It’s always nice to write about something good.
Times like these, it comes as a breath of fresh air to know that Boracay is back in business.
I spent most of the past week in Boracay, together with some members of the family and a European guest, wondering before we left Manila how the fabled tourist island now fares.
The last time I went there was a quick visit for the wedding of Ren-ren Cayetano and his bride at the Shangri-la in 2016.
The year after, Pres. Duterte closed the island to visitors to do urgent rehabilitation, as the coliform levels in the main beach had increased to dangerous proportions.
The sewage water treatment facility which the Philippine Tourism Authority completed during my watch in Pres. Estrada’s time (though formally inaugurated under Pres. GMA) needed upgrading of the sewer pipes because the island’s normal carrying capacity had been breached by so many establishments, in a helter-skelter, absolutely un-planned “development.”
That draconian decision which I initially criticized produced many discoveries, the most blatant violation being the Malay government’s unbridled spree of permits even if the hotel or resort failed to connect to the now Ayala-managed water treatment facility.
Images on television about huge hotels with multi-million capital expenditures disgorging their detritus into the beach through pipes concealed beneath the sand justified the president’s decision to close the island.
DPWH and TIEZA were thus able to first, widen the road traversing the southern part in Manoc-Manoc to Station 1 in the north, and retro-fit the sewage pipes from the white beach area to the sludge treatment facility, and then to Bulabog where the treated water, now clean, was emptied far from the shoreline.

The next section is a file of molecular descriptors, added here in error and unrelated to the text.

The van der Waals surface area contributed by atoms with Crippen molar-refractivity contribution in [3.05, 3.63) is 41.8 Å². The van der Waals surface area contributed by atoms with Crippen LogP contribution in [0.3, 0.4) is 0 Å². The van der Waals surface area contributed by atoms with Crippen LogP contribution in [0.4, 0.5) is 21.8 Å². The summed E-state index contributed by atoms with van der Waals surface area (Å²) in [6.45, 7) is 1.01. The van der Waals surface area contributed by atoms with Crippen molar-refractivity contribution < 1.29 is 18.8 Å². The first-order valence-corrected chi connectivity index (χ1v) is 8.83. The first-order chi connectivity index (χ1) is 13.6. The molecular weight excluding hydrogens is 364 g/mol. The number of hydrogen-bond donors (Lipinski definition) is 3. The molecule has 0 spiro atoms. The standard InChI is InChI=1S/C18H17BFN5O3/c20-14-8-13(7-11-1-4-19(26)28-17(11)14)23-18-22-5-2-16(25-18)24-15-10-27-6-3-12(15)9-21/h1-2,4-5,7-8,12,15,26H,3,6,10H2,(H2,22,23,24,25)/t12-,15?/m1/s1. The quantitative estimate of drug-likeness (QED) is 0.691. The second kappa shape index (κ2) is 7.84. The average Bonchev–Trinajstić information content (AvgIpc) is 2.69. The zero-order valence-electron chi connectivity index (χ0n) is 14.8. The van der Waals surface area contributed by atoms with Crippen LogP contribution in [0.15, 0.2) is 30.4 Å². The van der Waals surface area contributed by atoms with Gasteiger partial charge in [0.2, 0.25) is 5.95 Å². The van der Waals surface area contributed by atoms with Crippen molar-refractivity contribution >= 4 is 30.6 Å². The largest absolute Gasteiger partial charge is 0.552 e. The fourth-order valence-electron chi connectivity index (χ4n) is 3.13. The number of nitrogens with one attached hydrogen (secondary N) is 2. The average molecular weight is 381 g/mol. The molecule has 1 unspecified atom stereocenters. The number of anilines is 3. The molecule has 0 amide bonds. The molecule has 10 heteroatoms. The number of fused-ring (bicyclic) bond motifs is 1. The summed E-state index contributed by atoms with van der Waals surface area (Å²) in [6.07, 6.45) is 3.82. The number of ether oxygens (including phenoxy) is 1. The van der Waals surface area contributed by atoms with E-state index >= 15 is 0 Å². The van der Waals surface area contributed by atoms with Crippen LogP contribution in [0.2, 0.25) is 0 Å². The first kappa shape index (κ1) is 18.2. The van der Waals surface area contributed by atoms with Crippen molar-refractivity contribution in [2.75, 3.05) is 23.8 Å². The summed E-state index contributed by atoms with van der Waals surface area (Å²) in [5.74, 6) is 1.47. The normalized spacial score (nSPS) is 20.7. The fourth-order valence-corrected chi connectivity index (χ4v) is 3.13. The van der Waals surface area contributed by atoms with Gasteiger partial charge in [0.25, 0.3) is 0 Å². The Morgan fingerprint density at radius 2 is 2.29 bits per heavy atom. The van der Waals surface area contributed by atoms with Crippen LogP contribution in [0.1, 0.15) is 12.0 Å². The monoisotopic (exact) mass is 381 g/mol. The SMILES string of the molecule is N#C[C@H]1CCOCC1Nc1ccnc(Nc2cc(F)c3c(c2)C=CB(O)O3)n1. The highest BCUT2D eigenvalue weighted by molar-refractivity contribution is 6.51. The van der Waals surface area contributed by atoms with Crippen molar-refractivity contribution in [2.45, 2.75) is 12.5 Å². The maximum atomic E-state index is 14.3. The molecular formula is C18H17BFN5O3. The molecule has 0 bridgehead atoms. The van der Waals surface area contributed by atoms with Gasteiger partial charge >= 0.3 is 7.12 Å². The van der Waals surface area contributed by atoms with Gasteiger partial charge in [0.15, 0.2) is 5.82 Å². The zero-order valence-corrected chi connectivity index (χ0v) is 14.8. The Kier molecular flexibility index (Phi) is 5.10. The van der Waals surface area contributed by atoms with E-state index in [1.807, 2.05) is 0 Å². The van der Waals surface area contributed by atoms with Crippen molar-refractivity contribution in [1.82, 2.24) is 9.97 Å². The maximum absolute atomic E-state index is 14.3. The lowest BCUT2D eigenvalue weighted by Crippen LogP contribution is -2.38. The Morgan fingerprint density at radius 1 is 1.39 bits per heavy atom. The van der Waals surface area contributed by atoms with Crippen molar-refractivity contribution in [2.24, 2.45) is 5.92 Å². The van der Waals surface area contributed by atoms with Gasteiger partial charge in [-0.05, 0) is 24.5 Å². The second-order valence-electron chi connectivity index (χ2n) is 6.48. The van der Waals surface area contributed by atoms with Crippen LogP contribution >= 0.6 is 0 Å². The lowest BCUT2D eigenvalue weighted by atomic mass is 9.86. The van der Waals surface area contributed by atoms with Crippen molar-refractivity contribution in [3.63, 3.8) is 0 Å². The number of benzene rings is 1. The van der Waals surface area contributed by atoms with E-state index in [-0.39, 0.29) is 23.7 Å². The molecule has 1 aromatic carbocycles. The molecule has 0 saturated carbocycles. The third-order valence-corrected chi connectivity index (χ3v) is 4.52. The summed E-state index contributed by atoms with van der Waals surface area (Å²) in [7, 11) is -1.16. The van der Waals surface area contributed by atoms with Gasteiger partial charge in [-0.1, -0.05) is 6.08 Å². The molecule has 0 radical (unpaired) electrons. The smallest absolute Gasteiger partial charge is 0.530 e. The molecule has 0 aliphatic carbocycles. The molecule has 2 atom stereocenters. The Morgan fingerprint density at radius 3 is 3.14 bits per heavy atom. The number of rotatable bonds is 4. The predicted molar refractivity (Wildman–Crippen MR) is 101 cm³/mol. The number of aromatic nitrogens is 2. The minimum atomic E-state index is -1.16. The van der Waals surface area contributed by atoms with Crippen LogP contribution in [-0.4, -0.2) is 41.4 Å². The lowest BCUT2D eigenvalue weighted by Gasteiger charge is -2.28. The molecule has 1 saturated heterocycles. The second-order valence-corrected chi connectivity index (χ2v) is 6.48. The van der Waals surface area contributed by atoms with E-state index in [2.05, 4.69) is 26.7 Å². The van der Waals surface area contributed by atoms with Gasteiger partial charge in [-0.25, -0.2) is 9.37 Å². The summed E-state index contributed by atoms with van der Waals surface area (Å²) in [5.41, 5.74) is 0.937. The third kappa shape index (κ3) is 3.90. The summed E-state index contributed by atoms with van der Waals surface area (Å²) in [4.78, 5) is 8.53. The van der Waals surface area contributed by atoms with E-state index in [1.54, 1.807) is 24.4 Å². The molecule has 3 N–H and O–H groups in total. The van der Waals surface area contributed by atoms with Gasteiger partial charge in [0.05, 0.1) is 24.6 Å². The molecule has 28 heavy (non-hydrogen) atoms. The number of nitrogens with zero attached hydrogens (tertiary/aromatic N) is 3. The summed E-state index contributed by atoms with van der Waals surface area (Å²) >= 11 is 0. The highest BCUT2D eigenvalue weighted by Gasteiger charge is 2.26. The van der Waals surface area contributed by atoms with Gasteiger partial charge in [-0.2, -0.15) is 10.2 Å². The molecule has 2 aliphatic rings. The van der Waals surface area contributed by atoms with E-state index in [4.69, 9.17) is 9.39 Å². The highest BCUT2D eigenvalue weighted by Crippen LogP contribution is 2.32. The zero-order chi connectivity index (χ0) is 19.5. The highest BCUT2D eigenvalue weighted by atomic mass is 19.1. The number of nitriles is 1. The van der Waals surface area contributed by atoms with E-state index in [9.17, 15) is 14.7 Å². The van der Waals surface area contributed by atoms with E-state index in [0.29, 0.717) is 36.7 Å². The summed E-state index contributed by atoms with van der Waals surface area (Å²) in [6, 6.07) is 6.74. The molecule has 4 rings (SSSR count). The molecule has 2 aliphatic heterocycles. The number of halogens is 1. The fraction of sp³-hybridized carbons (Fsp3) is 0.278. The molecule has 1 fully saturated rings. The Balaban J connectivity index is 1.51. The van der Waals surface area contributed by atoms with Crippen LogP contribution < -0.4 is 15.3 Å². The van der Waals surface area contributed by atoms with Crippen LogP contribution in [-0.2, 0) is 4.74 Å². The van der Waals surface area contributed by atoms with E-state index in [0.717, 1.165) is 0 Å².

One particular improvement I noticed was the road widening into two lanes which included the expropriation of a stubborn landowner’s protruding property in the narrow Station 1 area.
For far too long, the Malay local government was unable to get the landowner to give way to the road widening.
The road construction stops though as one reaches the uphill part leading to Station Zero where hotels like Crimson, Movenpick and Shangri-la are located.
Residents say that the construction stopped during the COVID lockdowns and has not been resumed since. Maybe Sec. Manny Bonoan would want to prioritize this?
One other nice development was the widening of the beach frontage in Station 1 particularly, the width of which is less than those of Stations 2 and 3.
As a result, the violating hotels and resorts have had to either close down and be demolished, or their properties sliced in half to conform to the easement regulations.
Another is that trikes and regulated public transport facilities in the island are electrically operated, thereby lessening the smoke-belching.
I still hate the fact that the local government allowed the building of mini-malls with concrete superstructures which house the usual brands you see all over the country.
Had Boracay’s development been designed properly with a master plan when Pres. Cory took over, at a time when the island was kept pristine because it was the “private” playground of Pres. Marcos Sr. and his entitled friends, and not left to the local government which was interested only in hefty incomes from permits and property taxes, Boracay could have been such a beautiful community with a common architectural theme evocative of tropical island life.